Second are those new entrants to the online savings game.   Just within the last two months, we’ve seen launches of Brio Direct and Fitness Bank.   The reviews on these banks show that there are real issues (we’ve actually removed Fitness Bank from our tables because their limitations make it a difficult choice for all but those who are depositing very small amounts).   But, new entrants can often be eager to gain a foothold in the online savings market and are, therefore, particularly reluctant to reduce rates ahead of a prospective Fed cut (and even often late to reduce after a Fed cut).    That having been said, Fitness Bank did reduce the rate for those customers in its most active tier from 3.00% to 2.75% APY today.

Those who are particularly anxious about a large and unnecessary decline in the Fed funds rates really need to look outside of savings to protect their assets.   Short-term CD rates are firm, but will decline if the Fed actually cuts by 50 basis points.   On a one-year CD, you can still get rates around 2.40% to 2.50% which is not that bad especially considering the fact that when expectations were quite different in February and March, these rates never got above 2.85%.   We strongly recommend that depositors only use one-year CDs that have early withdrawal penalties of 3 months or less.   Ally Bank’s early withdrawal penalty on one-year CDs is only 2 months and CIBC Bank’s is only 1 month.   Low early withdrawal penalties can protect you if you need your assets for an emergency or an unexpected large purchase.    They will also protect you from the unlikely event that all this craziness ends and the Fed resumes the course that Powell originally laid out in 2017 and 2018.

Have a great month!

August 2019 Savings and CD Update – Drawing a Line in the Sand

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It is August and that means that you should be at the beach.   While you are there, we suggest you draw a line in the sand.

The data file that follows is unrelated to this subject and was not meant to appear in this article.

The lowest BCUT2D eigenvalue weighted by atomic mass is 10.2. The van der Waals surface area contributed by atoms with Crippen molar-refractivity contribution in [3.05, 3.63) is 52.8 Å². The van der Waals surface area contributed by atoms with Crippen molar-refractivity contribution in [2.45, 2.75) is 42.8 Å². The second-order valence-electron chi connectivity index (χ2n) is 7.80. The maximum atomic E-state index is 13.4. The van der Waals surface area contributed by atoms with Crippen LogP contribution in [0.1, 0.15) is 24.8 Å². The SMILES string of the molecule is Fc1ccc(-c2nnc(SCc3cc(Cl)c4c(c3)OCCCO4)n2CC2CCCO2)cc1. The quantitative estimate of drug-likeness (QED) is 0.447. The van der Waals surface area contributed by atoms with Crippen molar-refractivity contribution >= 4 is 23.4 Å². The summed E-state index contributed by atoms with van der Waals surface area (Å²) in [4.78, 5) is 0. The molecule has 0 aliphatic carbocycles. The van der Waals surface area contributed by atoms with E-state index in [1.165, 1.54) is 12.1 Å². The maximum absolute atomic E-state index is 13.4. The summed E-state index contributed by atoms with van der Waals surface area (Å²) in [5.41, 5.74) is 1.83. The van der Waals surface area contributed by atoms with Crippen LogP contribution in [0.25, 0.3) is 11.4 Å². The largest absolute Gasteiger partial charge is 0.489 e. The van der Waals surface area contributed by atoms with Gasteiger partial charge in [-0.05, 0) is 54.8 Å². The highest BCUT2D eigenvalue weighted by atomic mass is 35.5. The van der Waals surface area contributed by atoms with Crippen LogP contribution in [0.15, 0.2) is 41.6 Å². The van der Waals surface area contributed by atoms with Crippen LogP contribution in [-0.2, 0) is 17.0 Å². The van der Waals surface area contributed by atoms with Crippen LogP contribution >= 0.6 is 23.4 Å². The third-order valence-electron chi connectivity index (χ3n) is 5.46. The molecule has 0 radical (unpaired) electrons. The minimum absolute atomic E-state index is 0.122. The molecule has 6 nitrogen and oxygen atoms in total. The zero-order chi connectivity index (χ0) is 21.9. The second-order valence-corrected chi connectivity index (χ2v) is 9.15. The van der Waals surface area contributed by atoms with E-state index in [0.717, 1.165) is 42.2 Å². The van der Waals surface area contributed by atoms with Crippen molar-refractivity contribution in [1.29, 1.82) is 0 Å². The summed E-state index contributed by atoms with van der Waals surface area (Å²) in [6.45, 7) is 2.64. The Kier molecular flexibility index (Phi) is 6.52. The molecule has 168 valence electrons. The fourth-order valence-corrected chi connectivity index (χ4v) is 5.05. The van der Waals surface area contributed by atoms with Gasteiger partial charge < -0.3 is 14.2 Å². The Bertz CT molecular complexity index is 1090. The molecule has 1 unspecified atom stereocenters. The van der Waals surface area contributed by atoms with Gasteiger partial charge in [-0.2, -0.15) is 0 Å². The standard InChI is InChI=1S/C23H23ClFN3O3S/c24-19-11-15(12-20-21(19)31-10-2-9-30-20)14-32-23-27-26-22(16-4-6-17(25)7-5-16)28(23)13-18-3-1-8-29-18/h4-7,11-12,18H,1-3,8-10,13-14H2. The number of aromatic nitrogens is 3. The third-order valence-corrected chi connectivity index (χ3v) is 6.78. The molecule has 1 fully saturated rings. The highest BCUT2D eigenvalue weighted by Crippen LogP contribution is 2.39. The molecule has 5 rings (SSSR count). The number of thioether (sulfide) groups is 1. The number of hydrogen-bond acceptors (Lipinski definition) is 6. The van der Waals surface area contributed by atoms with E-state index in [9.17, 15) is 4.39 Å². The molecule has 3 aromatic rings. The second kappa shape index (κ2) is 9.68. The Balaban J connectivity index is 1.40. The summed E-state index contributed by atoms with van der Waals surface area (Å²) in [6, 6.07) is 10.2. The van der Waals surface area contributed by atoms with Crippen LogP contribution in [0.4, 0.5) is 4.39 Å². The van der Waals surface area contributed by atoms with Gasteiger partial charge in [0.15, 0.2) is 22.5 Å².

Last week, the Federal Reserve moved to lower the Fed Funds rate to a range of 2.00% to 2.25%.   In anticipation of the Fed move and throughout July, many well known online banks and branch banks lowered the rates they are offering on savings and money market accounts.   In the several days since the Fed’s move, still others have followed suit.

However, there are some banks that have held their rates firm.   We do not believe that you have to tolerate having your savings rate lowered, especially since the Federal Reserve indicated in its July 31 statement that it may be done lowering rates and that its next move may be to raise rates again.

As of today’s date, we could find 18 banks that are offering online savings and money market rates that are still above 2.30% APY in every state in the country.  (Several others online banks have offerings above 2.30% APY that are not available nationally).   Those who will not need access to their cash for five business days can also get rates at or above this level with Ally’s or Marcus’s No Penalty CDs.   That is a total of 20 national offerings above 2.30%, and you may even find local rates at or above this level at banks and credit unions where you live.

With FDIC and NCUA limits at $250,000 for individuals and $500,000 for couples, it means that you can deposit up to $5 million as an individual and $10 million as a couple across these 20 banks and still be fully insured while earning 2.30%.

And, if you do not need complete liquidity, you can still earn even more than 2.30% in short term CDs.

For this reason, we recommend that your line in the sand be no lower than 2.30%.   If your bank tries to lower what it is paying you below this level, we recommend that you look elsewhere.